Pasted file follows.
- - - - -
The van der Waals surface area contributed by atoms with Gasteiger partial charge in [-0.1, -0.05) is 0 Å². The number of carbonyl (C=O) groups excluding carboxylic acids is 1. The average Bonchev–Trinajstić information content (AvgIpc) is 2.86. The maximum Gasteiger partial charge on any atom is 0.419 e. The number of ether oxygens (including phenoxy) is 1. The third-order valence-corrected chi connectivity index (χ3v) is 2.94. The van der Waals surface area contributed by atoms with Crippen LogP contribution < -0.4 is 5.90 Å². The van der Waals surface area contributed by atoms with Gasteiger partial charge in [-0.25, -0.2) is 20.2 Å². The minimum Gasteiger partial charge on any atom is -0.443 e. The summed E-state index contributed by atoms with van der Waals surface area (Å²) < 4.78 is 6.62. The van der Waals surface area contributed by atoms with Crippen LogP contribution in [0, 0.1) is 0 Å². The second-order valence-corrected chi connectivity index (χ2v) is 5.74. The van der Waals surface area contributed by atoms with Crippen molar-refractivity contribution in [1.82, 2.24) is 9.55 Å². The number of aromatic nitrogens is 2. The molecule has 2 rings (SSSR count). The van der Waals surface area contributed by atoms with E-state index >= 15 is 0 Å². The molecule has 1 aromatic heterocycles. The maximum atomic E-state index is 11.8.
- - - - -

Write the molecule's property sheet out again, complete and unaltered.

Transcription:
The van der Waals surface area contributed by atoms with Gasteiger partial charge in [-0.1, -0.05) is 0 Å². The number of carbonyl (C=O) groups excluding carboxylic acids is 1. The average Bonchev–Trinajstić information content (AvgIpc) is 2.86. The maximum Gasteiger partial charge on any atom is 0.419 e. The number of ether oxygens (including phenoxy) is 1. The third-order valence-corrected chi connectivity index (χ3v) is 2.94. The van der Waals surface area contributed by atoms with Crippen LogP contribution < -0.4 is 5.90 Å². The van der Waals surface area contributed by atoms with Gasteiger partial charge in [-0.25, -0.2) is 20.2 Å². The minimum Gasteiger partial charge on any atom is -0.443 e. The summed E-state index contributed by atoms with van der Waals surface area (Å²) < 4.78 is 6.62. The van der Waals surface area contributed by atoms with Crippen LogP contribution in [0, 0.1) is 0 Å². The second-order valence-corrected chi connectivity index (χ2v) is 5.74. The van der Waals surface area contributed by atoms with Crippen molar-refractivity contribution in [1.82, 2.24) is 9.55 Å². The number of aromatic nitrogens is 2. The molecule has 2 rings (SSSR count). The van der Waals surface area contributed by atoms with E-state index >= 15 is 0 Å². The molecule has 1 aromatic heterocycles. The maximum atomic E-state index is 11.8.